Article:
Agencies reap benefits of `new' GSA sked program
- By Paul Caggiano
- Aug 10, 1997
"N avy awards BPAs for shipboard tech " "Army opts for BPAs to buy software peripherals chips " "Treasury picks 7 for database net BPAs." These headlines or ones very much like them appear weekly in IFederal Computer Week/I
Across the board federal buyers are discovering that purchasing from the General Services Administration's multiple-award schedule (MAS) contracts can save them significant time and money over traditional procurement means. Schedule contracts and blanket purchase agreements have become the most popular way for agencies to quickly and efficiently procure the goods and services they need to meet their mission objectives.
It is not surprising therefore that some supporters of the "old days" of process-oriented and protest-ridden information technology procurements are crying foul. They suggest that reliance on schedule contracts could return the federal government to the days of substantial fraud waste and abuse. They call for a series of new regulations - even before the full benefits of recent procurement-streamlining legislation are realized. Listening to these purveyors of doom is reminiscent of the amazement expressed at new things by Dorothy in the Wizard of Oz - "Lions and tigers and bears oh my!"
The realities of GSA's schedule program are different thankfully from such forecasts. In fact the MAS program of today embodies many of the characteristics of recently implemented procurement-streamlining legislation as well as the recommendations of the National Performance Review (NPR). As federal buyers attempt to make their way in this new world of government procurement it is important for them to have the flexibility the schedules program provides.
And it is just as important to have all the information about the programs from which government buyers can purchase and the benefits that can accrue to their programs and their agencies.
A quick review of the facts of the "new" MAS program should dispel the recently swirling myths and provide federal buyers with an accurate picture of a truly beneficial government procurement vehicle.
* MAS contracts are competitively awarded.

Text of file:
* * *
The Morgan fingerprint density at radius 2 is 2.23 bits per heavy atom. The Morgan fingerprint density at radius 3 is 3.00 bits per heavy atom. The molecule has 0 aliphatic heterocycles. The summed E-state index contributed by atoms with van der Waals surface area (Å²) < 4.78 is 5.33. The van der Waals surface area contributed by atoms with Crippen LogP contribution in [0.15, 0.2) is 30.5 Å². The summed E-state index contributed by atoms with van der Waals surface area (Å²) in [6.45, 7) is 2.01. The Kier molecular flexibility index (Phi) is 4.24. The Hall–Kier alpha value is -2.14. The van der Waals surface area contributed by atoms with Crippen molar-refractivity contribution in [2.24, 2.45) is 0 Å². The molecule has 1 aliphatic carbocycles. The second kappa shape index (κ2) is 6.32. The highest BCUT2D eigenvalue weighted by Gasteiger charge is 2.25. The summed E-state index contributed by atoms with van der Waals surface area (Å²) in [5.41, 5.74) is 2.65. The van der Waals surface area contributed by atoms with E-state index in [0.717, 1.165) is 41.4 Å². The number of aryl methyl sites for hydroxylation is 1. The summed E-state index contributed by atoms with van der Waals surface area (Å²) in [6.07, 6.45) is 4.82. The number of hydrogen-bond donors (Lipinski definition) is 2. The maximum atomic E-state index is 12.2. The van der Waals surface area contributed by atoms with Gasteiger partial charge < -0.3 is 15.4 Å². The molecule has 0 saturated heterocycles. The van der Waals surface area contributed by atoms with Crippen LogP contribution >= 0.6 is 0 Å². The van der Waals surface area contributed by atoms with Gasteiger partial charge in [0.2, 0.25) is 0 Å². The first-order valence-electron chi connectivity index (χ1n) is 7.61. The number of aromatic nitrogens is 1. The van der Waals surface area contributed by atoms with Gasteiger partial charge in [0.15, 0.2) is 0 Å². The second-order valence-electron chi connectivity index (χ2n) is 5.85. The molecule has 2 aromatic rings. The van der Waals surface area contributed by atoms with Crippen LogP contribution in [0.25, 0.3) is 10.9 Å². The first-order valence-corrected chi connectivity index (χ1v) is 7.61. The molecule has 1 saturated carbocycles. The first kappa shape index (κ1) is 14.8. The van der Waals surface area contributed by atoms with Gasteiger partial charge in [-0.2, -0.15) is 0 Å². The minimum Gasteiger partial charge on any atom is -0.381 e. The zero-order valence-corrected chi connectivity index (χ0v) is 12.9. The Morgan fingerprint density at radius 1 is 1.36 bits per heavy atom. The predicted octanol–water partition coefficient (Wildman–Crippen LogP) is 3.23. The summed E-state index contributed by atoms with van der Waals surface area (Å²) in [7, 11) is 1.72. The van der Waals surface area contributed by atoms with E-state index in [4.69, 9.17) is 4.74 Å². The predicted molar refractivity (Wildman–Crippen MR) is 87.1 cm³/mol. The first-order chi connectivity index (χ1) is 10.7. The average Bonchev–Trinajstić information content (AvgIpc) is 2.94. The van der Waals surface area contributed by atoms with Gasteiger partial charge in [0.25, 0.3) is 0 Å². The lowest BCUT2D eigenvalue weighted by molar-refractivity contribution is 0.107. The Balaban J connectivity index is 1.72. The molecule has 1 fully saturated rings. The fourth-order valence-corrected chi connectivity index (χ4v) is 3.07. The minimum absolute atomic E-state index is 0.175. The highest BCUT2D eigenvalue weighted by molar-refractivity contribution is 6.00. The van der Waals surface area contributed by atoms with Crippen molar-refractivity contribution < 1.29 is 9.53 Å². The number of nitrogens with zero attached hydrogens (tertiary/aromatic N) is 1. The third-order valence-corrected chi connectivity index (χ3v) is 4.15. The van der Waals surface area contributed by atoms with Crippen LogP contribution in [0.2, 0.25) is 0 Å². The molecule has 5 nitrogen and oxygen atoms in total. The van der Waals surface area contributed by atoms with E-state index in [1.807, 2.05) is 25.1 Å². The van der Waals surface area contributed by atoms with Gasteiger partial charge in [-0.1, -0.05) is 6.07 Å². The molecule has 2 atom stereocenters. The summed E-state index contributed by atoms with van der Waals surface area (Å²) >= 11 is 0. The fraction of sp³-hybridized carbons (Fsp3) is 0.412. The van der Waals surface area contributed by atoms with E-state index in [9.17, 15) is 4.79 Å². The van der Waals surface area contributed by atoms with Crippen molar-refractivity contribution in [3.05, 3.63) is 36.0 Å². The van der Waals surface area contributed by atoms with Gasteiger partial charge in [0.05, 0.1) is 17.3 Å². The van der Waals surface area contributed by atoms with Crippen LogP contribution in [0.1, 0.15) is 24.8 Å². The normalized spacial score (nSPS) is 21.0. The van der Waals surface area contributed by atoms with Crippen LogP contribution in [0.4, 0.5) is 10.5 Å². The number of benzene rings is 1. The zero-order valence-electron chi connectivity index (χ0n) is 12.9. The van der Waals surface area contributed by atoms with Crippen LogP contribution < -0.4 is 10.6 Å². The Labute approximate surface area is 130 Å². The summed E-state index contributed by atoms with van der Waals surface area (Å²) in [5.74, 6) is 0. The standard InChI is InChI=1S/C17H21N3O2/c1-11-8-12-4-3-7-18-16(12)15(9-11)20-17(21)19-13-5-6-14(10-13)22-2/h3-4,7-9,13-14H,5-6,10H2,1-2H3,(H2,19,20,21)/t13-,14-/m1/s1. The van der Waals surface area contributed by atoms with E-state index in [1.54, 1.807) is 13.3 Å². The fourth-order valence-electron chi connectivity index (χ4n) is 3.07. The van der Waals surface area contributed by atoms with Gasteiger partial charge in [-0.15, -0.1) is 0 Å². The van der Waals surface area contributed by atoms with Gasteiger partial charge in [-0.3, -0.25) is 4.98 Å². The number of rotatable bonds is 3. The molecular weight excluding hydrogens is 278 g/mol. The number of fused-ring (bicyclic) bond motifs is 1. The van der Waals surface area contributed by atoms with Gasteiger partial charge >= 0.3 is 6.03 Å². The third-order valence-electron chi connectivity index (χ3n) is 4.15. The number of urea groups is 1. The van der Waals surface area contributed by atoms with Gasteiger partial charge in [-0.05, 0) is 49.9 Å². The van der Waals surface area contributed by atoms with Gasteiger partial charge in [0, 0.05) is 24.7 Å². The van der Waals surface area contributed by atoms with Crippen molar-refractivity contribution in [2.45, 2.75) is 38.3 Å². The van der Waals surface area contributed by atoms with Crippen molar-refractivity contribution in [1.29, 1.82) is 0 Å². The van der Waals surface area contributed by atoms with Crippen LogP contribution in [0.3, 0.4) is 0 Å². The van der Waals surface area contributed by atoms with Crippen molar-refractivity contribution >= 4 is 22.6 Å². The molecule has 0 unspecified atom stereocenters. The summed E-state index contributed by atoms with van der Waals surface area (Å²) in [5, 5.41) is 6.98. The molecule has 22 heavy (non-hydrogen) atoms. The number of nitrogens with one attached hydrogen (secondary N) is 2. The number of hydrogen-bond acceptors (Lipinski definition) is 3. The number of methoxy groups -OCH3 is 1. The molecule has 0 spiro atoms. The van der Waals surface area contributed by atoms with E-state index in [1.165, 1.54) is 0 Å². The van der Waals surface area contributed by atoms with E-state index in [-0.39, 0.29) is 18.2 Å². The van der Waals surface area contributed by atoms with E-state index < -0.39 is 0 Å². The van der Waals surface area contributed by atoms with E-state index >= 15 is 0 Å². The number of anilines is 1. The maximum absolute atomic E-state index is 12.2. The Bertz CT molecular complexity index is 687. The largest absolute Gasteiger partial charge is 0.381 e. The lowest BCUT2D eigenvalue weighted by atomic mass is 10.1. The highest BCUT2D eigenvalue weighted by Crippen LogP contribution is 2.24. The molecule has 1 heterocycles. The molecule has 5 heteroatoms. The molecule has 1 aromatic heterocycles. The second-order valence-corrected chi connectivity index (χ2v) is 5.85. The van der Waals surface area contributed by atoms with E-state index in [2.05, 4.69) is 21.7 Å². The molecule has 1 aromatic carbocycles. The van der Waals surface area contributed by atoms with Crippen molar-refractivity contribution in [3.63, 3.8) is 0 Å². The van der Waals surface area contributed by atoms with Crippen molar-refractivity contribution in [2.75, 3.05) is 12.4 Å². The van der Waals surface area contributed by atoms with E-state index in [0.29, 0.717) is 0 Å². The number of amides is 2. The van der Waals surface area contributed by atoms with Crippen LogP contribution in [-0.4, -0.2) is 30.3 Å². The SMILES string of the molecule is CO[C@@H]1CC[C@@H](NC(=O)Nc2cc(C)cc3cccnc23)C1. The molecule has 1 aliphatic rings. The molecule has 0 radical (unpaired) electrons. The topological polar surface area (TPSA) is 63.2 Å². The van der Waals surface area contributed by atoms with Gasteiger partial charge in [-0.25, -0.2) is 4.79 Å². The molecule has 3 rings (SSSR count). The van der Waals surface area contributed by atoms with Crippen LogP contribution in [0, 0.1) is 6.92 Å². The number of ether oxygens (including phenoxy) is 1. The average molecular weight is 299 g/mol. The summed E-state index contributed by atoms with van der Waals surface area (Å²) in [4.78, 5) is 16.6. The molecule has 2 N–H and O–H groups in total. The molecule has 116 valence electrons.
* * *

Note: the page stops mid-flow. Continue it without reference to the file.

First MAS contracts meet established regulatory competition standards and market definitions of competition. Purchasing from schedule contracts meets the competition standards set forth in the Competition in Contracting Act and GSA's negotiation procedures ensure that contractors compete against themselves and often offerors of the same or similar items. GSA also ensures competition on the schedules program by awarding contracts for the same or similar items to several contractors. Contractors must remain price competitive on a daily basis in order to obtain business.
* Prices on multiple-award schedules are competitive.
Companies submitting an offer to obtain a GSA schedule contract are required to submit information on their commercial-discounting practices or other discounting information. GSA uses this information to seek discounts equal to or better than the offeror's most favored customer. As a result of these strenuous negotiations the prices awarded on GSA schedule contracts are competitive with those found on almost any federal procurement vehicle. GSA also ensures that the contractors they award to are responsible responsive companies that perform the work agreed to under the schedule contract.
* Using schedule contracts streamlines government and is in concert with the objectives of the NPR.
The Federal Acquisition Streamlining Act the Clinger-Cohen Act and the vice president's NPR initiative have all focused major attention on streamlining the way the government buys goods and services. The theme of the NPR is "Creating a Government that Works Better and Costs Less." By making purchases through GSA schedule contracts agencies are doing just that.
Many agencies have found that they can trim the traditional procurement cycle by as much as 75 percent by using the schedules program. The bottom line for the agency is that it can spend more time on its core missions and less on the overhead and operations formerly associated with procurement.
* GSA schedule contracts are good for small business.
Nearly two-thirds of GSA schedule contractors are small businesses. They compete successfully every day against large and medium-sized companies.
Additionally every large business that is awarded a schedule contract with an estimated value of $500 000 or more must have a small-business subcontracting plan. Recently GSA has been giving increased scrutiny to these plans to raise small and disadvantaged business subcontracting goals to ensure that small businesses get their fair share of procurement dollars.
Competition good prices streamlined procurement and the retention of socioeconomic goals - GSA's MAS program has it all. At a time when the federal government is trying to do more with less it is little wonder that agencies are increasingly turning to this program as a major procurement source.
Those who long for a return to the "old days" of process-oriented contracting must realize that the government that maintained that system no longer exists or can even afford to exist. Streamlined procurement methods such as the MAS program are key to the future success of government. It is time to get on board the train to the future and realize the outstanding benefits of this program.
-- Caggiano is president of the Coalition for Government Procurement a multi-industry trade association of 300 companies selling goods and services to the federal government.